On February 13, 1999 Oscar and Quartey faced off in one of the greatest 147-pound world title fights of all-time. Quartey had abdicated his IBF version of the welterweight title but for all intents and purposes, this was for the right to face Trinidad and the right to be considered the real 147-pound king. The fight was up for grabs going into the 12th and final round. Oscar scored a late round knockdown to eke out a split decision, setting up what many expected to be the greatest welterweight unification fight since the September 16, 1981 fight between Leonard and Thomas Hearns.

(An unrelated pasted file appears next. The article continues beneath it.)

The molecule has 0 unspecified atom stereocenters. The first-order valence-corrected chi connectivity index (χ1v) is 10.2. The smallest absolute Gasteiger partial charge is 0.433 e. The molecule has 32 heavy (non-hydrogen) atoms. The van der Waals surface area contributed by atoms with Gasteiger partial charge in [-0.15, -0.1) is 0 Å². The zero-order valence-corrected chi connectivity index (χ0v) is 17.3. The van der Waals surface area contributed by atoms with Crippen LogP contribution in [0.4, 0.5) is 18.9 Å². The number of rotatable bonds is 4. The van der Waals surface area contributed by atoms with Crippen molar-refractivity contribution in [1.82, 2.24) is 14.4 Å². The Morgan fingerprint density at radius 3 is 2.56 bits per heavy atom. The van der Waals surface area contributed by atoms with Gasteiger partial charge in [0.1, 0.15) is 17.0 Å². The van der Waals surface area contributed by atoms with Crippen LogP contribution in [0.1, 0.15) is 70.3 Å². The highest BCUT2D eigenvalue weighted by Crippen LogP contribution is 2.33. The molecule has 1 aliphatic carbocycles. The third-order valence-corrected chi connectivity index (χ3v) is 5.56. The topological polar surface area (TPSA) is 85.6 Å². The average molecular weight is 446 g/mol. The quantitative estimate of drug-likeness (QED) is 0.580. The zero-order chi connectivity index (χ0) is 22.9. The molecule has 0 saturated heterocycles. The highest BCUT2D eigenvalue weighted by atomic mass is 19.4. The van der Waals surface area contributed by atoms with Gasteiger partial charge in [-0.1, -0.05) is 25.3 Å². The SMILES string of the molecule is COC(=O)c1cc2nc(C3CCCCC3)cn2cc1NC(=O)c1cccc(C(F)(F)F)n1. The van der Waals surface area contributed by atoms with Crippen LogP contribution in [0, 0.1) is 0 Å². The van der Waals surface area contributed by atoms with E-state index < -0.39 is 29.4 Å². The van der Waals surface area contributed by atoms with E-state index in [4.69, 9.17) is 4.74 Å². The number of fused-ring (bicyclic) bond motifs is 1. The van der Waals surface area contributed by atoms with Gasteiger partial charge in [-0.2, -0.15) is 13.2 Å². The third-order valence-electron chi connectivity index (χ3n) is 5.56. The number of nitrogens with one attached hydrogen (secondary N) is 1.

The matchup between WBC 147-pound champion de la Hoya and IBF 147-pound champion Trinidad took place on September 18, 1999, almost 18 years to the day of the iconic Leonard-Hearns fight. My father and I salivated at seeing what we thought would be a sure fire classic. Unfortunately, we were wrong. De la Hoya wisely used his superior boxing ability to dominate the first eight rounds by completely neutralizing Trinidad’s one-punch power in both hands. Then, after Trinidad stunned de la Hoya in the the ninth with a thudding right cross, Oscar decided to play prevent defense the rest of the fight. Erroneously thinking he had banked enough rounds, de la Hoya ran away the last three rounds and gave away what should’ve been a clear cut decision. Although both Pop and I thought de la Hoya had done enough to win a decision, the three judges scoring that fight didn’t see it the same way. Trinidad shockingly won a majority decision, not only resulting in Oscar’s first career lost, but it would also be the first time he didn’t get the benefit of a close decision. It would also be the turning point in Oscar’s career.